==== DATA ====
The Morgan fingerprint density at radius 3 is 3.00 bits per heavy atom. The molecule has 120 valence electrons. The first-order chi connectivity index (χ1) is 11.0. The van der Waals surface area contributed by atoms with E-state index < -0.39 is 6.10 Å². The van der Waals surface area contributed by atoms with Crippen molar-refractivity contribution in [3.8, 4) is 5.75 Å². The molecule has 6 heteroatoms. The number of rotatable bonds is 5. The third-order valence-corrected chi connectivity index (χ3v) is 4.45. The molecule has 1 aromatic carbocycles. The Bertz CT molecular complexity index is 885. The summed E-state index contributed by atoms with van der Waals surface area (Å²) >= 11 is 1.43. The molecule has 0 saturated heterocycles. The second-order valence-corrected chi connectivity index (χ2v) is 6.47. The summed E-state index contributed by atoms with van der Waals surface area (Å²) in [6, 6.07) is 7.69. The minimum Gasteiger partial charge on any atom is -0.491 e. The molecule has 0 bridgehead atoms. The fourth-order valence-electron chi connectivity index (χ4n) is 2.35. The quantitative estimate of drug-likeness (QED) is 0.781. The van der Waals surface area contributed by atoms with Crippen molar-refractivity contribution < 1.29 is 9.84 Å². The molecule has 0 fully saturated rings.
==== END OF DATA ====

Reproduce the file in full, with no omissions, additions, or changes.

The Morgan fingerprint density at radius 3 is 3.00 bits per heavy atom. The molecule has 120 valence electrons. The first-order chi connectivity index (χ1) is 11.0. The van der Waals surface area contributed by atoms with E-state index < -0.39 is 6.10 Å². The van der Waals surface area contributed by atoms with Crippen molar-refractivity contribution in [3.8, 4) is 5.75 Å². The molecule has 6 heteroatoms. The number of rotatable bonds is 5. The third-order valence-corrected chi connectivity index (χ3v) is 4.45. The molecule has 1 aromatic carbocycles. The Bertz CT molecular complexity index is 885. The summed E-state index contributed by atoms with van der Waals surface area (Å²) >= 11 is 1.43. The molecule has 0 saturated heterocycles. The second-order valence-corrected chi connectivity index (χ2v) is 6.47. The summed E-state index contributed by atoms with van der Waals surface area (Å²) in [6, 6.07) is 7.69. The minimum Gasteiger partial charge on any atom is -0.491 e. The molecule has 0 bridgehead atoms. The fourth-order valence-electron chi connectivity index (χ4n) is 2.35. The quantitative estimate of drug-likeness (QED) is 0.781. The van der Waals surface area contributed by atoms with Crippen molar-refractivity contribution < 1.29 is 9.84 Å². The molecule has 0 fully saturated rings.